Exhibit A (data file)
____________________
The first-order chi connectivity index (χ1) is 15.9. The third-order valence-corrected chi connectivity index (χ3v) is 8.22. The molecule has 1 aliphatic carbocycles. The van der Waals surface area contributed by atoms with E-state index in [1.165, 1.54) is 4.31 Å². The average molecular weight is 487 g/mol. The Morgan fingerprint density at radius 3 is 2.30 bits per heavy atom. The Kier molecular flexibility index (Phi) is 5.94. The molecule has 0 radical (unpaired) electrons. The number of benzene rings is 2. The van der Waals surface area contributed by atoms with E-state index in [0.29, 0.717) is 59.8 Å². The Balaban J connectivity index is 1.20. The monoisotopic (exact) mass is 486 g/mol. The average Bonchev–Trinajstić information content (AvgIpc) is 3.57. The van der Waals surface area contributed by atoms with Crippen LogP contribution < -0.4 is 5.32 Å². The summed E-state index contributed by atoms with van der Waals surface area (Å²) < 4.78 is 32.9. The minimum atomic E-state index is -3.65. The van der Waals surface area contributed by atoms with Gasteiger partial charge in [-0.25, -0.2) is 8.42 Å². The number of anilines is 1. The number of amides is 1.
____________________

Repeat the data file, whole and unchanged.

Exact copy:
The first-order chi connectivity index (χ1) is 15.9. The third-order valence-corrected chi connectivity index (χ3v) is 8.22. The molecule has 1 aliphatic carbocycles. The van der Waals surface area contributed by atoms with E-state index in [1.165, 1.54) is 4.31 Å². The average molecular weight is 487 g/mol. The Morgan fingerprint density at radius 3 is 2.30 bits per heavy atom. The Kier molecular flexibility index (Phi) is 5.94. The molecule has 0 radical (unpaired) electrons. The number of benzene rings is 2. The van der Waals surface area contributed by atoms with E-state index in [0.29, 0.717) is 59.8 Å². The Balaban J connectivity index is 1.20. The monoisotopic (exact) mass is 486 g/mol. The average Bonchev–Trinajstić information content (AvgIpc) is 3.57. The van der Waals surface area contributed by atoms with Crippen LogP contribution < -0.4 is 5.32 Å². The summed E-state index contributed by atoms with van der Waals surface area (Å²) < 4.78 is 32.9. The minimum atomic E-state index is -3.65. The van der Waals surface area contributed by atoms with Gasteiger partial charge in [-0.25, -0.2) is 8.42 Å². The number of anilines is 1. The number of amides is 1.